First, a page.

For the first time in half a decade, Quantum Theatre is coming back to Downtown. The nomadic theatre company is poised to take over the majestic Union National Bank lobby in the historic Carlyle building for a whirlwind thirteen performances of J.T. Rogers’ Madagascar. The play, which begins its run January 31, is set against the faded elegance of contemporary Rome.
“This play wanted to reference antiquity,” says Karla Boos, Artistic Director for the production. “Some plays want something gritty and industrial. But some don’t. [Madagascar] seemed to want touches that are classic, of a different era.” Boos also notes the unintentional synchronicity that emerges between the space and the play. For instance, the space is dominated by three marble columns. In the play, there are several trios: mother and twins, love triangles, and only three parts. Likewise, The Carlyle’s past as a financial institution, as well as its location in Pittsburgh’s historic financial district, speaks to the role that economic theory plays in the story of Madagascar.
Most of these things are happy accidents or the results of solutions to the problems of transforming a bank lobby into a theater. “Wonderful things come from our need to solve practical problems,” Boos says. “Marble is a cold surface—and bad for acoustics.” To soften the echoes, Scenic Designer Stephanie Mayer-Staley hung shrouds along the lobby’s walls. Madagascar is full of secrets; its characters are shrouded in mystery. “It’s an appropriate image,” Boos adds.
Quantum Theatre’s road to The Carlyle has been dependent on several partnerships with Downtown organizations, including the Pittsburgh Downtown Community Development Corporation (PDCDC) and Carlyle developer, the E.V. Bishoff Company. It began, again, with a happy accident: the PDCDC’s Communications Coordinator Hadley Pratt had been interviewing Ms. Boos about Quantum, and the subject of The Carlyle came up. Pratt knew someone who knew someone. “It was completely by chance,” Pratt says. “Very fortuitous.”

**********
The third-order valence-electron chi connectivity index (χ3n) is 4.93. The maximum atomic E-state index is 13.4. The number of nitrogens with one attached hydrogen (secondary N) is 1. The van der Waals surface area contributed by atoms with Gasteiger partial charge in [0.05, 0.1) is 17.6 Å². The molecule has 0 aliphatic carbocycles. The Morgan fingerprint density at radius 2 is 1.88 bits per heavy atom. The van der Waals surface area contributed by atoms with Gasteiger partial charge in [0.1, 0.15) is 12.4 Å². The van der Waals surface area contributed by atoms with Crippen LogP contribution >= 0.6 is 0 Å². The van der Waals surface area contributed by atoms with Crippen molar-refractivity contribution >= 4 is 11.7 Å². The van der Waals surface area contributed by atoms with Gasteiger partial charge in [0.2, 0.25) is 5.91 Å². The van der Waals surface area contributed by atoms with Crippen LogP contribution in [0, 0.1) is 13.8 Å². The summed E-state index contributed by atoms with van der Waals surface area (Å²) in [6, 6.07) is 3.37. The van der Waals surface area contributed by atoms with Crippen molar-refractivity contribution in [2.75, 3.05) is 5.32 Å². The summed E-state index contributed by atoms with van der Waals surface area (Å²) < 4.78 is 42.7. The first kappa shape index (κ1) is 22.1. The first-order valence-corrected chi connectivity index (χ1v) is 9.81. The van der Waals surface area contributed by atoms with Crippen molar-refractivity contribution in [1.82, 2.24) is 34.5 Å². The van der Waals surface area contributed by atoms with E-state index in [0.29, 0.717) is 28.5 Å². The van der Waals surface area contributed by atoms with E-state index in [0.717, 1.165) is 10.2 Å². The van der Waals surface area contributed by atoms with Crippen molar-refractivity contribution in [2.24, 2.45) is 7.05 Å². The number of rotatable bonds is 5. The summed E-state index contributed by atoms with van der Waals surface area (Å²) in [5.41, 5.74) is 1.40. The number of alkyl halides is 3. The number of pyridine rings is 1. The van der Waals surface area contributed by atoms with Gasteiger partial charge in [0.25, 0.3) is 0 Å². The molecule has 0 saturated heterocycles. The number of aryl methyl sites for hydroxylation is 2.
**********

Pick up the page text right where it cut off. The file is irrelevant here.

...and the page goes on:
Quantum, Boos says, is ecstatic to be back in the center of the city. “We often feel like we’re a rogue artistic happening where there maybe isn’t as much art or theatre,” she says. “But it’s fun to be a part of the whole cultural center that is Downtown.” Adds Pratt: “Because [Quantum Theatre] is nomadic, it can translate to any place. It offers something different from what Downtown already has. I’m interested to see what Downtown does with Quantum!”
It’s hard to say when Quantum will return to Downtown. As always, the play dictates the space, not the other way around. But searching for the right setting for Madagascar has opened Quantum’s eyes to the opportunities that exist in the heart of Pittsburgh. All these spaces, just waiting to be transformed.
“What makes Quantum happen,” Boos adds, “is the open-minded thinking of people like those at the E.V. Bishoff Company. It’s a win-win. Two thousand people experience their building”—and Quantum gets a fantastic space for its production.
Catch Madagascar in The Carlyle at the corner of Fourth and Wood, beginning January 31 at 8 p.m. Get tickets now at http://www.quantumtheatre.com/tickets
Written by Brandon Getz